passion

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pas·sion

(pash'ŭn),
1. Intense emotion.
2. Obsolete term for suffering or pain.
[L. passio, fr. patior, pp. passus, to suffer]

passion

A nonspecific term no longer used in medicine for:
(1) Intense emotion; 
(2) Pain and/or suffering.

passion

(pash′ŏn) [L. passio, suffering]
1. Suffering.
2. Great emotion or zeal.
References in periodicals archive ?
To date, The Passions Project has been commissioned and displayed in Colorado, Iowa, Texas, and Washington, D.
Space constraints preclude me from discussing all the essays in detail, but those that stood out to me included Christopher Tilmouths essay, which takes up recent work on inter-subjectivity to show how this understanding of early modern selfhood helps us read accounts of the passions more accurately; Russ Leo's, on Spinoza; Cummings's 'Donne's Passions: Emotion, Agency and Language'; Felicity Greens essay on Montaigne and emotion; Katherine Fletcher on how Milton's monism pushes him to counter Cartesian dualism in his writing; and Katrin Ettenhuber's essay on Augustine, Donne, and grief.
Far from the disembodied, "intellectual" Woolf who still reigns in some circles, Cuda deftly exposes a Woolf who was so profoundly invested in valorizing the passions that she even "wonders whether this kind of sensuous, conscious passivity might be the only authentic mode of experiencing the self' (155).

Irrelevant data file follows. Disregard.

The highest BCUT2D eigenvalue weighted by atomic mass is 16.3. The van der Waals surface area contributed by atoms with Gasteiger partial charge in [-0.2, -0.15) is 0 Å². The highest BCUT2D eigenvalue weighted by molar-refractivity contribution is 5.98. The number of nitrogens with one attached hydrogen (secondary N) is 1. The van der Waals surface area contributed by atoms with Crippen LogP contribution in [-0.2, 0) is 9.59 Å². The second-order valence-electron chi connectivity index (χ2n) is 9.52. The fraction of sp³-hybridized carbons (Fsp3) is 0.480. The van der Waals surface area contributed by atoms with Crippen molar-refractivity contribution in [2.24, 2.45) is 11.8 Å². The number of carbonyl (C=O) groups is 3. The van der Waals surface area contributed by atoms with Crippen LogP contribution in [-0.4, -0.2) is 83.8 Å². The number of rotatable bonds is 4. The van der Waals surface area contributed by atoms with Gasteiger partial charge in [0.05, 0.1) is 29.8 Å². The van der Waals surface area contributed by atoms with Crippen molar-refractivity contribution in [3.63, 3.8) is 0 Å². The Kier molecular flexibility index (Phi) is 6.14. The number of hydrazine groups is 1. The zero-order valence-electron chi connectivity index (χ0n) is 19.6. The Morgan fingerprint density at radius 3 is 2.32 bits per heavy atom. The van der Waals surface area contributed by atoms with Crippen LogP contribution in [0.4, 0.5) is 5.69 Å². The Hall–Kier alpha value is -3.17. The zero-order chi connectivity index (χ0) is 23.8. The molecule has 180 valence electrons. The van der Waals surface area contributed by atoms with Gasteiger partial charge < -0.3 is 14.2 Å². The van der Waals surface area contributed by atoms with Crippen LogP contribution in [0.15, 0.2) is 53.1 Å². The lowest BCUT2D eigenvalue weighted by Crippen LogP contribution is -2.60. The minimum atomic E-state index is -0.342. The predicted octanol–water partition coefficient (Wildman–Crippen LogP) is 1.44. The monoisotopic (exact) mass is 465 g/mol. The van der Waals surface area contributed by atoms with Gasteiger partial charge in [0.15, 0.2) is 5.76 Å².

the seventeenth century), motion, imagination and the passions are at the basis of science and politics and thus explicit; even reason itself is born of the passion of curiosity.
Chapter 2 focuses on the question of whether the Passions were conceived to be dramatic in a manner similar to opera.
To begin with, he seeks to make the case for their significance against those Stoics, ancient and modern, who see them as aberrant, asocial, and radically opposed to a "reasoned and morally responsible picture of the will)' The passions, he argues, are the "least culturally constructed materials" we have.
A brief look at the existing secondary literature on the passions according to Thomas Aquinas shows us that the older literature on this topic is historically oriented.
There was also the imagination, and the passions of the heart, making their way out of the soul.
The book contains many beautiful and moving reproductions of paintings and sculptures of Christ, the Crucifixion, the Last Supper, and related images, whose expressive character (meditative, dramatic, and so on) is linked to the Passion music of the same era.
It is a great American tragedy that the passions of Clinton and the Republicans - two bitter enemies who can't see past their own questionable behavior and perceived self-interests - are punishing the nation.
4) Similarly, historians who have analyzed the rhetoric of the passions and interests in contemporary debates about obligation have focused on self-interest, greed, or acquisitiveness rather than on erotic love.
Commercials will air on the NBC television network, targeting women 18-49, in support of the Passions Online web site.